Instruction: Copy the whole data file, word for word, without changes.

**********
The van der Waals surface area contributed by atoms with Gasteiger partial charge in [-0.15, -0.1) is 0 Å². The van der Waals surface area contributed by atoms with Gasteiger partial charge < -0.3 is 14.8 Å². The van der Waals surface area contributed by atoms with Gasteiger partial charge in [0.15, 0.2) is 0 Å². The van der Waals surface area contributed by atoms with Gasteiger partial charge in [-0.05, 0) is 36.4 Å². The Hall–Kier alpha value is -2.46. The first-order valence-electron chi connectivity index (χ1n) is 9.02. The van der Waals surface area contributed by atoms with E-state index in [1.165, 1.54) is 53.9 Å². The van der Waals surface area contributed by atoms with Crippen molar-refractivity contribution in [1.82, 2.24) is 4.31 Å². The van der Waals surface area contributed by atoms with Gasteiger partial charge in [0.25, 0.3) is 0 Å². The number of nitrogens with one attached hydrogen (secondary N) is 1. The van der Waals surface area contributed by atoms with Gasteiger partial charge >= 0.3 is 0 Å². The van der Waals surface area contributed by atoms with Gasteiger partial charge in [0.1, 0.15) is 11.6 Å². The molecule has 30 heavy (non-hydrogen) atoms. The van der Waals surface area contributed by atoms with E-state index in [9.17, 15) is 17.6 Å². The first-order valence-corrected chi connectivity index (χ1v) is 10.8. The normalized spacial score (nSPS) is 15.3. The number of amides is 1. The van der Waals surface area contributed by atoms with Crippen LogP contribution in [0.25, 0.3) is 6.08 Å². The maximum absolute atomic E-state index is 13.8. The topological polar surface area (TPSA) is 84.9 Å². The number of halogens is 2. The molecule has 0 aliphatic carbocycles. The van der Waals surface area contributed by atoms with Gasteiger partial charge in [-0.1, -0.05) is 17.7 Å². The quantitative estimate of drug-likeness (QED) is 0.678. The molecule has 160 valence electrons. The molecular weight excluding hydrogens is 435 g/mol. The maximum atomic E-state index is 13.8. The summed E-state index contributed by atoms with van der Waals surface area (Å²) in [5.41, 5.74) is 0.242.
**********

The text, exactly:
The van der Waals surface area contributed by atoms with Gasteiger partial charge in [-0.15, -0.1) is 0 Å². The van der Waals surface area contributed by atoms with Gasteiger partial charge < -0.3 is 14.8 Å². The van der Waals surface area contributed by atoms with Gasteiger partial charge in [0.15, 0.2) is 0 Å². The van der Waals surface area contributed by atoms with Gasteiger partial charge in [-0.05, 0) is 36.4 Å². The Hall–Kier alpha value is -2.46. The first-order valence-electron chi connectivity index (χ1n) is 9.02. The van der Waals surface area contributed by atoms with E-state index in [1.165, 1.54) is 53.9 Å². The van der Waals surface area contributed by atoms with Crippen molar-refractivity contribution in [1.82, 2.24) is 4.31 Å². The van der Waals surface area contributed by atoms with Gasteiger partial charge in [0.25, 0.3) is 0 Å². The number of nitrogens with one attached hydrogen (secondary N) is 1. The van der Waals surface area contributed by atoms with Gasteiger partial charge >= 0.3 is 0 Å². The van der Waals surface area contributed by atoms with Gasteiger partial charge in [0.1, 0.15) is 11.6 Å². The molecule has 30 heavy (non-hydrogen) atoms. The van der Waals surface area contributed by atoms with E-state index in [9.17, 15) is 17.6 Å². The first-order valence-corrected chi connectivity index (χ1v) is 10.8. The normalized spacial score (nSPS) is 15.3. The number of amides is 1. The van der Waals surface area contributed by atoms with Crippen LogP contribution in [0.25, 0.3) is 6.08 Å². The maximum absolute atomic E-state index is 13.8. The topological polar surface area (TPSA) is 84.9 Å². The number of halogens is 2. The molecule has 0 aliphatic carbocycles. The van der Waals surface area contributed by atoms with Gasteiger partial charge in [-0.1, -0.05) is 17.7 Å². The quantitative estimate of drug-likeness (QED) is 0.678. The molecule has 160 valence electrons. The molecular weight excluding hydrogens is 435 g/mol. The maximum atomic E-state index is 13.8. The summed E-state index contributed by atoms with van der Waals surface area (Å²) in [5.41, 5.74) is 0.242.